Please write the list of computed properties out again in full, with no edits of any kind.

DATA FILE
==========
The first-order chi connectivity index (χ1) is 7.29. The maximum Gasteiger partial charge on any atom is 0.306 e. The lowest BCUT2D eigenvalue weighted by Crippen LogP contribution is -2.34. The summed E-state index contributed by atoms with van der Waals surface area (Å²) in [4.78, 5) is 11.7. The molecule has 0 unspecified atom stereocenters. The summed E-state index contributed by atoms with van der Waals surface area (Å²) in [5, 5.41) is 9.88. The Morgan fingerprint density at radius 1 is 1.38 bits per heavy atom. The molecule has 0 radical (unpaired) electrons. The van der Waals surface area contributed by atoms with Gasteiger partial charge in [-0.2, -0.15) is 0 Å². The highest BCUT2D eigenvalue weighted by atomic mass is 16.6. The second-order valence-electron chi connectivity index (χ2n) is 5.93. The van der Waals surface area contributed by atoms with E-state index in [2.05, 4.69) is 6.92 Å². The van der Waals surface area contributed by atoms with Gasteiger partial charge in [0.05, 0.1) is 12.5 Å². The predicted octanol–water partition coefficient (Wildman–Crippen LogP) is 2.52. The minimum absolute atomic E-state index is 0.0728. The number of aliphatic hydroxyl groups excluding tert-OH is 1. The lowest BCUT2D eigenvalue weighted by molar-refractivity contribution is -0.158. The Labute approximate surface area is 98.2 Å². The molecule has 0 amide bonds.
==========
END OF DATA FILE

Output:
The first-order chi connectivity index (χ1) is 7.29. The maximum Gasteiger partial charge on any atom is 0.306 e. The lowest BCUT2D eigenvalue weighted by Crippen LogP contribution is -2.34. The summed E-state index contributed by atoms with van der Waals surface area (Å²) in [4.78, 5) is 11.7. The molecule has 0 unspecified atom stereocenters. The summed E-state index contributed by atoms with van der Waals surface area (Å²) in [5, 5.41) is 9.88. The Morgan fingerprint density at radius 1 is 1.38 bits per heavy atom. The molecule has 0 radical (unpaired) electrons. The van der Waals surface area contributed by atoms with Gasteiger partial charge in [-0.2, -0.15) is 0 Å². The highest BCUT2D eigenvalue weighted by atomic mass is 16.6. The second-order valence-electron chi connectivity index (χ2n) is 5.93. The van der Waals surface area contributed by atoms with E-state index in [2.05, 4.69) is 6.92 Å². The van der Waals surface area contributed by atoms with Gasteiger partial charge in [0.05, 0.1) is 12.5 Å². The predicted octanol–water partition coefficient (Wildman–Crippen LogP) is 2.52. The minimum absolute atomic E-state index is 0.0728. The number of aliphatic hydroxyl groups excluding tert-OH is 1. The lowest BCUT2D eigenvalue weighted by molar-refractivity contribution is -0.158. The Labute approximate surface area is 98.2 Å². The molecule has 0 amide bonds.